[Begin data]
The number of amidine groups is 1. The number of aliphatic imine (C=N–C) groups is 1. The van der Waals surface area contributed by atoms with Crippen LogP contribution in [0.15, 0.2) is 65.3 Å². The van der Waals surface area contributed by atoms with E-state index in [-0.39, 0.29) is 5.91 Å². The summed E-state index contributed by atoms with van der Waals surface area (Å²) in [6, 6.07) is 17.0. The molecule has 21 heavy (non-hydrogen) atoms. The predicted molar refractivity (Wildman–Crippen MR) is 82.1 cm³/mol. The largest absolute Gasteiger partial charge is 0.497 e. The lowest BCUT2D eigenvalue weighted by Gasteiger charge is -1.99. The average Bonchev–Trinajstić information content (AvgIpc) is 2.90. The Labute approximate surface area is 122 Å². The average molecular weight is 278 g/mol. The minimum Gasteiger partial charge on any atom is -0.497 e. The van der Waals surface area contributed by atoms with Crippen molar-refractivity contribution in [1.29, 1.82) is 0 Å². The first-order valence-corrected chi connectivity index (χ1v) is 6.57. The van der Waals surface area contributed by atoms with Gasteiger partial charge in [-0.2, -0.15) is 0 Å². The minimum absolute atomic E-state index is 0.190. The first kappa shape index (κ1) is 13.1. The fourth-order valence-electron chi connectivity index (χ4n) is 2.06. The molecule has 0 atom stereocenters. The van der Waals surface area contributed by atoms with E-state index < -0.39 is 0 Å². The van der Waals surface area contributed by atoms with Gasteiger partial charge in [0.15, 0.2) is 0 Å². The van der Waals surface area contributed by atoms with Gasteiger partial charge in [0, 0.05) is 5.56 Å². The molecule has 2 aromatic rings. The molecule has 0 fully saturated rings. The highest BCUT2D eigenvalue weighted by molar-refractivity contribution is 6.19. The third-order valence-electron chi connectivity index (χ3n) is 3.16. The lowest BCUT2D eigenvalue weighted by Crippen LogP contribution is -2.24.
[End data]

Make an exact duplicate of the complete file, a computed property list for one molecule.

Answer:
The number of amidine groups is 1. The number of aliphatic imine (C=N–C) groups is 1. The van der Waals surface area contributed by atoms with Crippen LogP contribution in [0.15, 0.2) is 65.3 Å². The van der Waals surface area contributed by atoms with E-state index in [-0.39, 0.29) is 5.91 Å². The summed E-state index contributed by atoms with van der Waals surface area (Å²) in [6, 6.07) is 17.0. The molecule has 21 heavy (non-hydrogen) atoms. The predicted molar refractivity (Wildman–Crippen MR) is 82.1 cm³/mol. The largest absolute Gasteiger partial charge is 0.497 e. The lowest BCUT2D eigenvalue weighted by Gasteiger charge is -1.99. The average Bonchev–Trinajstić information content (AvgIpc) is 2.90. The Labute approximate surface area is 122 Å². The average molecular weight is 278 g/mol. The minimum Gasteiger partial charge on any atom is -0.497 e. The van der Waals surface area contributed by atoms with Crippen molar-refractivity contribution in [1.29, 1.82) is 0 Å². The first-order valence-corrected chi connectivity index (χ1v) is 6.57. The van der Waals surface area contributed by atoms with Gasteiger partial charge in [-0.2, -0.15) is 0 Å². The minimum absolute atomic E-state index is 0.190. The first kappa shape index (κ1) is 13.1. The fourth-order valence-electron chi connectivity index (χ4n) is 2.06. The molecule has 0 atom stereocenters. The van der Waals surface area contributed by atoms with E-state index < -0.39 is 0 Å². The van der Waals surface area contributed by atoms with Gasteiger partial charge in [0.15, 0.2) is 0 Å². The van der Waals surface area contributed by atoms with Gasteiger partial charge in [0, 0.05) is 5.56 Å². The molecule has 2 aromatic rings. The molecule has 0 fully saturated rings. The highest BCUT2D eigenvalue weighted by molar-refractivity contribution is 6.19. The third-order valence-electron chi connectivity index (χ3n) is 3.16. The lowest BCUT2D eigenvalue weighted by Crippen LogP contribution is -2.24.